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Unformatted text preview: emand relationship is consistent over time (economists would say, if it is a “stable” relationship) monetary policy can be formed in terms of money supply targets. If the Fed wants to be more restrictive, for example, it can set lower targets for the monetary aggregates because it can expect interest rates to rise and total spending in the economy to be dampened when these targets are hit. Conversely, it could expect higher targets for money to have an expansionary impact on the economy. Events in recent years have raised the question of whether the economy's demand for money can in fact be known with any degree of precision. In the mid–1970s, for example, historically high interest rates combined with new and cheaper computer technology prodded banks and their customers into adopting new techniques for managing cash balances. Those “financial innovations,” as they came to be called, allowed the public, especially businesses, to make everyday transactions with significantly lower holdings than before. With the benefit of hindsight, it is now possible to calculate fairly accurately the decline in the economy's demand for money during that episode. However, it was not nearly as obvious at the time. For that matter, when the episode began it was not certain that any adjustment to financial innovations was taking place; nor was it clear later on when the transition period would end. Because of these uncertainties, it was difficult for the Fed to calculate the target for money growth that would take account of both its goals for the economy and the changing cash needs of the public. Roughly coinciding with the rapid changes in cash management practices was a proliferation of new types of liquid financial instruments and deposits, such as money market mutual funds, NOW (Negotiable Order of Withdrawal) and Super–NOW accounts, and money market deposits accounts. These developments raised two major concerns: first, that the existing definitions of money were outmoded and therefore no...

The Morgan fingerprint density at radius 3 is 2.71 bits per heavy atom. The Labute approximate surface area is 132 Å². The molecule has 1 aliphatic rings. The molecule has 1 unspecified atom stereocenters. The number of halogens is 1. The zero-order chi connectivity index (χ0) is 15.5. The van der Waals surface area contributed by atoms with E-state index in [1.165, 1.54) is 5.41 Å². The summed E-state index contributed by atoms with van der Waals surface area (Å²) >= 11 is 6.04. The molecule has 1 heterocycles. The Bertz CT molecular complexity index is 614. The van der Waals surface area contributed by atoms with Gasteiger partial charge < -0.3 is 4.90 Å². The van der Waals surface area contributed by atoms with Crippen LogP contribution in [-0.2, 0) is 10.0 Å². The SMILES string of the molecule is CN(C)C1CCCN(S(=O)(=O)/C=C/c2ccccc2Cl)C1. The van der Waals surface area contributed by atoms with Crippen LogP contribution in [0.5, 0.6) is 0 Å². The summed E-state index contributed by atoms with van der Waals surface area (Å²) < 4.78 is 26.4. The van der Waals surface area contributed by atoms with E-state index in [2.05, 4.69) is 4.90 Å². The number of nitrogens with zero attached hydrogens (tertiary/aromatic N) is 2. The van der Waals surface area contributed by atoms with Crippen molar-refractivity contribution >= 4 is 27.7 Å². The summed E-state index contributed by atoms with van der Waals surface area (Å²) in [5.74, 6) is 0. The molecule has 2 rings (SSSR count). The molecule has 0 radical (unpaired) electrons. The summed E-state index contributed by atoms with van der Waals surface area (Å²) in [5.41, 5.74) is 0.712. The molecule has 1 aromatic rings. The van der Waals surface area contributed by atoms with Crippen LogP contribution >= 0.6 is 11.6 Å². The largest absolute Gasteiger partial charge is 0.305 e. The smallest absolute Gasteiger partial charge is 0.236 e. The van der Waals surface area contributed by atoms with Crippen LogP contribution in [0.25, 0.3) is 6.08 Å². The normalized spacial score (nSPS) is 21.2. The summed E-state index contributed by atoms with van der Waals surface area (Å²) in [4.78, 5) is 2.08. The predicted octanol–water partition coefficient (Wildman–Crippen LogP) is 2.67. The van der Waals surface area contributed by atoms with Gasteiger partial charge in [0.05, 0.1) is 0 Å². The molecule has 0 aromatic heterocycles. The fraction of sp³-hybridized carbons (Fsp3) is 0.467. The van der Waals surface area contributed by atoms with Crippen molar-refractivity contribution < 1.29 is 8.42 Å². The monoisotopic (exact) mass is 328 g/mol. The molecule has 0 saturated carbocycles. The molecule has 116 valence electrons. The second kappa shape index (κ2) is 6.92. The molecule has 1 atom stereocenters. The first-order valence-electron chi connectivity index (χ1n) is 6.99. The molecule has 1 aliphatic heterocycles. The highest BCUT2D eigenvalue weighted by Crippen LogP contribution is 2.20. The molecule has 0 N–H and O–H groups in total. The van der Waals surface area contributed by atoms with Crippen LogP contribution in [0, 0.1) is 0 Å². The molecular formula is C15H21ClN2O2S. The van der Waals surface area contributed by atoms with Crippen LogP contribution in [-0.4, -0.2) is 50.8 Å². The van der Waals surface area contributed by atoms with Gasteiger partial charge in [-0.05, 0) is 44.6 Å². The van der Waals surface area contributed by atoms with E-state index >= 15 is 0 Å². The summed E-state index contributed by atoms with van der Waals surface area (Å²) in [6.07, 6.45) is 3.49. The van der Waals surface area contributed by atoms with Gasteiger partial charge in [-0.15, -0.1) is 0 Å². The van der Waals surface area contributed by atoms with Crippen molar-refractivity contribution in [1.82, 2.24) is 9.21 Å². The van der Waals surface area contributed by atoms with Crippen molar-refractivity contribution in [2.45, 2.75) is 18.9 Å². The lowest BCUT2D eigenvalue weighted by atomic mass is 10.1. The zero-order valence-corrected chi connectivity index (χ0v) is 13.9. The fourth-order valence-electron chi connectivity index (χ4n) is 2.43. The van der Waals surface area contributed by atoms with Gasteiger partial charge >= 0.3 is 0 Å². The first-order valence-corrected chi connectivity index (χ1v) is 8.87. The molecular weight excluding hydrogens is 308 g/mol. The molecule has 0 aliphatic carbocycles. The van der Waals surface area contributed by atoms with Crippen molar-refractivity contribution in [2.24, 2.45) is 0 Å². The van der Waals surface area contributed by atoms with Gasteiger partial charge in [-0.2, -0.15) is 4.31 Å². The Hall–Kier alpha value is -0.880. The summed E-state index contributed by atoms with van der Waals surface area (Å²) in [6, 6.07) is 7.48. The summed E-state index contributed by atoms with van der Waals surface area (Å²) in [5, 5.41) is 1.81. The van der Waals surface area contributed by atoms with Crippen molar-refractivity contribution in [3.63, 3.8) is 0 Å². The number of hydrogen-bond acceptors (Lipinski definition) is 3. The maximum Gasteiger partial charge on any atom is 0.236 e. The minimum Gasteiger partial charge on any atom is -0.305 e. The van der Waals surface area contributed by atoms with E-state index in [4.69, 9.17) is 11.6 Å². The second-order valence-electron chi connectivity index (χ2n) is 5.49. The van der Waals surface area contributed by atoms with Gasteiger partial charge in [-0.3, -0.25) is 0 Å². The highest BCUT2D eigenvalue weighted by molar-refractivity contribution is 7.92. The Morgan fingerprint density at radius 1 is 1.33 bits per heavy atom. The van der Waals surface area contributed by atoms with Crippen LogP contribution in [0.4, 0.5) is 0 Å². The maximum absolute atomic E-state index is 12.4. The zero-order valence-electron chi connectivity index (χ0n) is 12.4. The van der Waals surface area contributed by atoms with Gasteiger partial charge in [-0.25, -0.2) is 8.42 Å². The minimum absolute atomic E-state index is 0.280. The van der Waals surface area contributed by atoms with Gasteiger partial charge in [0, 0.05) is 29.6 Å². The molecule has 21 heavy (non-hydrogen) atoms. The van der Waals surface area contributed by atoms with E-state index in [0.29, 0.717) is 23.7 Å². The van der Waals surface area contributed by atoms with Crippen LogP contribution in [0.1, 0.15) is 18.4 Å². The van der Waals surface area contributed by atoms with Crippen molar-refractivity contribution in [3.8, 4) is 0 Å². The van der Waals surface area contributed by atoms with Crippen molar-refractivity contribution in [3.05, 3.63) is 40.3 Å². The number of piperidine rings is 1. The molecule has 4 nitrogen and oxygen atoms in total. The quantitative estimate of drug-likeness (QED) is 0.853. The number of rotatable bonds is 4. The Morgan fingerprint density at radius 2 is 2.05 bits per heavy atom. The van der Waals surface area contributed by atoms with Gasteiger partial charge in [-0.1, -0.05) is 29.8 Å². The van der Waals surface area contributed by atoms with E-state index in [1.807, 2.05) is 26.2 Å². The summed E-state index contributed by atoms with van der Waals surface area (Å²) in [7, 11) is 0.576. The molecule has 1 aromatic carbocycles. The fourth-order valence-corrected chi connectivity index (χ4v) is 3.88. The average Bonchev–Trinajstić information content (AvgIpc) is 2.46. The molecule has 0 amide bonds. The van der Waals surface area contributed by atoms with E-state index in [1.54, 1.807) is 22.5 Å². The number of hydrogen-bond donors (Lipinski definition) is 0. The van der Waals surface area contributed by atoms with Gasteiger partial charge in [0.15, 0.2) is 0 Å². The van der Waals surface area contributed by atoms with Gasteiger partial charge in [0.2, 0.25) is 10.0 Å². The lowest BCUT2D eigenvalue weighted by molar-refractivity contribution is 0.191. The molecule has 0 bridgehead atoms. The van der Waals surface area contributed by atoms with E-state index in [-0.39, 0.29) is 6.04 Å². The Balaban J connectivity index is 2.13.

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- Spring '10